The last of Victoria's coal-fired power plants would be shut within the next decade if the Greens have their way, with experts saying the deadline may be feasible.
A bill is expected to be introduced to state parliament on Tuesday, proposing Victoria's three remaining coal plants close by 2030, ahead of the current anticipated 2046 time frame.
The Greens are releasing the Energy Legislation Amendment (Transition from Coal) Bill alongside a climate policy package for the November state election.
It is expected to be debated and voted on in September, with the party also pitching a job-for-job guarantee for coal workers.
"The writing is on the wall for Victoria's brown coal plants which burn Australia's most polluting coal," Greens acting climate spokesman Tim Read said.
"They're old, unreliable and spew toxic pollution that is harming the health of local communities."
Under the bill, the deadline for Yallourn's closure would be set for 2024, compared with its anticipated time frame of 2028.
Loy Yang A would shut in 2027 under the legislation, as opposed to by 2045, and Loy Yang B's closure would be shifted from 2046 back to 2030.
Closing Victoria's remaining coal-fired power plants in the next decade is feasible, says University of Melbourne energy systems research fellow Dylan McConnell.
Among several scenarios the Australian Energy Market Operator has modelled for, the "hydrogen superpower" model would see the country's variable renewable energy scaled up by more than 30 times.
"But then actually having the incentives, (the) workforce, and all the other supply chain issues worked out to deliver it is another question that I think we don't know the answer to yet," Dr McConnell told AAP.
AGL, which runs Loy Yang A, is reviewing its strategic direction, including how to approach decarbonisation.
It announced in February the power plant's closure by 2045, with the earliest date for the shutdown put at 2040 - a timeline Dr McConnell said was too late.
The best general consensus for when Victoria should close remaining coal-fired power stations was by the early 2030s, Dr McConnell said.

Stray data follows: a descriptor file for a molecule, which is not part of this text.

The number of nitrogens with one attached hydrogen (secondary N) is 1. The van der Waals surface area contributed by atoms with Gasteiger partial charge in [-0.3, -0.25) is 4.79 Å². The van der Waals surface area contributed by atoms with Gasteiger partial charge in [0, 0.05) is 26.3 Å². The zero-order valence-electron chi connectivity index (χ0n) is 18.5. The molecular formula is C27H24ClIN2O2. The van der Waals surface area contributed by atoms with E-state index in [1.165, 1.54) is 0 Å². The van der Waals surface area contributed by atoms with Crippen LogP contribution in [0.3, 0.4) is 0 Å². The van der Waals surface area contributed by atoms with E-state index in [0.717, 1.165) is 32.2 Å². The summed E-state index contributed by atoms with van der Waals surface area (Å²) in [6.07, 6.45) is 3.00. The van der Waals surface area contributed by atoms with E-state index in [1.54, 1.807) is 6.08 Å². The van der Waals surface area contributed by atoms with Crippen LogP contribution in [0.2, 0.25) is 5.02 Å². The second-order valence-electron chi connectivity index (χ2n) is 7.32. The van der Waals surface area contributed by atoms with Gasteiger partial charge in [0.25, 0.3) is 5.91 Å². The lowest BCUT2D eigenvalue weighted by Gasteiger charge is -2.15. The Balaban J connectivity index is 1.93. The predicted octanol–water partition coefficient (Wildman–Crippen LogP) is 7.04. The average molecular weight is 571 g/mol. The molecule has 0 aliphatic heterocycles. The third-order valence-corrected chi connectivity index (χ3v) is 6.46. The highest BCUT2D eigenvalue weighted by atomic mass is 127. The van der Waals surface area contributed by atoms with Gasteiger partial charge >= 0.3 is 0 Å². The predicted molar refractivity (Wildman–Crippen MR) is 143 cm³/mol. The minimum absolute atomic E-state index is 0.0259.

The financial and security benefits of decarbonising the energy sector would be significant, Monash Energy Institute director Ariel Liebman said.
"We really need to decarbonise the whole electricity sector by 2035, so 2030 as a date for all coal closures is not entirely unreasonable," Professor Liebman said.
"There's actually some technical grid control challenges, some of which can be met by a sufficiently large investment in energy storage, such as batteries, or off-river pumped hydro."
Work was also needed to integrate old and new technologies on the grid, Prof Liebman said.
EnergyAustralia, which runs Yallourn, was determined to show coal-fired power can exit the market responsibly while supporting staff and providing reliable energy, a spokesperson said.
It has a multimillion-dollar support package made with with seven years' advance notice so employees have time to plan, reskill or retrain.
EnergyAustralia has committed to net zero by 2050 and to be out of coal by 2040.
The Greens' bill would also increase Victoria's legislated renewable energy target to 100 per cent by 2030, powered by a $10 billion investment in renewables.
The Andrews government is aiming for 50 per cent renewable energy by 2030.
The Greens also want secure funding to 2035 for an independent Latrobe Valley authority to manage power plant closures.
Australian Associated Press
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